On the Page or on the Stage?

All Library locations will be closed on Sunday, April 20, in observance of the Easter holiday.

Discussing plays in reading groups is both rewarding and frustrating. It’s rewarding since readers can go back to the stage directions and descriptions and speeches and reread them slowly or with more focus. It’s frustrating because sometimes no matter how often a passage is reread, the only way to understand it is to see it performed.

The last session of the KCPL Jewish American Literature book group, Demons, Golems, and Dybbuks: Monsters of Jewish Imagination, concluded with the Pulitzer prize-winning drama, Angels in America by Tony Kushner.

Participants read the entire production, Part One: Millennium Approaches and Part Two: Perestroika and had plenty to say about it.

The weather wasn’t very accommodating, but the hearty souls who made it to Waldo happily dissected the play in a myriad of ways. Discussion leader, Ben Furnish, provided the customary research on the selection—author information, related works, historical context, and what it is that gives this specific writing a place in Jewish-American Literature.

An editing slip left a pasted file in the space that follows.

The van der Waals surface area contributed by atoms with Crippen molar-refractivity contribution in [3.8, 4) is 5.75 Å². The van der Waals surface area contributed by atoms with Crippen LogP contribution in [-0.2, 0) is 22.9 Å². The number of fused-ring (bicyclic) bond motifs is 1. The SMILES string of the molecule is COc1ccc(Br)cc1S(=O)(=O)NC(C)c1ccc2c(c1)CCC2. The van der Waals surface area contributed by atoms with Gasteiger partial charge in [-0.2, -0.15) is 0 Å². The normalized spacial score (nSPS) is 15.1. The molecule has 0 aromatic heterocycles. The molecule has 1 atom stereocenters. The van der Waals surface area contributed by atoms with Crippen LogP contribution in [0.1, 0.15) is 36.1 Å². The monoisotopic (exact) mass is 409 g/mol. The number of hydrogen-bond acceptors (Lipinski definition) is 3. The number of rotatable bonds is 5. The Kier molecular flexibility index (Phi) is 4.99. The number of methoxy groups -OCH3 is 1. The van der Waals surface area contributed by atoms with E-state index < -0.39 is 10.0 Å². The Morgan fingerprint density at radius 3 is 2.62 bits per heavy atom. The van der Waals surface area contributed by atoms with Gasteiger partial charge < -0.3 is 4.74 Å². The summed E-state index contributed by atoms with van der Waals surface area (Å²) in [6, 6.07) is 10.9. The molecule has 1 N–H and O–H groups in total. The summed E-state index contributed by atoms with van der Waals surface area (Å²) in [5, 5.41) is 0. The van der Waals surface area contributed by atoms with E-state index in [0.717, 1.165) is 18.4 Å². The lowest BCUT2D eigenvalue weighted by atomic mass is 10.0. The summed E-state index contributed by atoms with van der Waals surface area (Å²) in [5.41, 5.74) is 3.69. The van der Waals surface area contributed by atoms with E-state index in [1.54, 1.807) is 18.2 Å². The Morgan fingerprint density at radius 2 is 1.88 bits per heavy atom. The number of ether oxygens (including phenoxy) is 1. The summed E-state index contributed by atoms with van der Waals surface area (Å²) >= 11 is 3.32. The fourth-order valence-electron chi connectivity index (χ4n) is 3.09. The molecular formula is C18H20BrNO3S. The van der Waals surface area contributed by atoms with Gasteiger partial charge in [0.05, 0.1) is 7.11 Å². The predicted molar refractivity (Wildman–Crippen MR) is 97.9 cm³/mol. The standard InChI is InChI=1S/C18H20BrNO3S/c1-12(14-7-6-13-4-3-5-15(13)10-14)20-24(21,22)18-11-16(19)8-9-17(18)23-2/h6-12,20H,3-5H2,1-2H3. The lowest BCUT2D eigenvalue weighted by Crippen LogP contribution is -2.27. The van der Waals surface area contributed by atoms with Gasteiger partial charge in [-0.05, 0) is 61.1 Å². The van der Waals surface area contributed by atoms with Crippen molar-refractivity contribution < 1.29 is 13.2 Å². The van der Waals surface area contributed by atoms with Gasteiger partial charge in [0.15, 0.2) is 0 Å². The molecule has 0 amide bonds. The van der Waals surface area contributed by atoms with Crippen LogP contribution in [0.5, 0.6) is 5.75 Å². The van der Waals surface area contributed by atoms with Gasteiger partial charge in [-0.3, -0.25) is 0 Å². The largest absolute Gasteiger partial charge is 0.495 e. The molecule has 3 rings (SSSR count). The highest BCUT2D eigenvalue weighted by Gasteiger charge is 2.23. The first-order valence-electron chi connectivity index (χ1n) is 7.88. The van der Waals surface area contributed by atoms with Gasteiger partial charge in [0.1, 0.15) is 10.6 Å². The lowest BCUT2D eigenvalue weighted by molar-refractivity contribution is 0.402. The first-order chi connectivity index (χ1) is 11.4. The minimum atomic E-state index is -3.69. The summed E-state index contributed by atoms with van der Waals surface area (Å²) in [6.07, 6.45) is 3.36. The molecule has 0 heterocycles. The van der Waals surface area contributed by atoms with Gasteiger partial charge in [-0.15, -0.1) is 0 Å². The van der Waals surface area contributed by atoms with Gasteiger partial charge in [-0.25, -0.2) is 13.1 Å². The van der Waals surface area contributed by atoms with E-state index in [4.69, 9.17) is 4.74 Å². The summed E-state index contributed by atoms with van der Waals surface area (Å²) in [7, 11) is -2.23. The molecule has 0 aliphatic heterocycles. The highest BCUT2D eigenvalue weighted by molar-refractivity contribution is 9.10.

Ben pointed out that Angels in America is actually a second generation AIDS play and cited Larry Kramer’s The Normal Heart as a first generation AIDS play. Ben also posed a question to the group, is the play too topical and does this matter? Most said that the play was dated, but that it didn’t matter. Certain themes are permanent, such as betrayal, family, friendship, and redemption.

One reader thought that even if the play did seem out of date, the absurdity of some of the situations would be enhanced as time went on, giving the play an added dimension for discussion. Another pointed out that all the characters inflict guilt in one way or another and the degree of guilt may alter as time marches on.

Attendees also pondered the question of the play’s relevance if a cure for AIDS was discovered. Would Angels in America lose its place in theatrical literature?

Parallels were drawn between the experiences of gays and immigrants and readers wondered if either group had made special efforts to blend into the existing culture or more efforts to make the culture change to adopt the two groups.

There were many more points raised among the attendees. Angels in America may have been the most challenging text of the series, but all of the readers found something new in the written form that had not been noticed in the live performance.

The group exited the building wishing each other tolerance, peace, and good health for the coming new year. A fitting end to the series.

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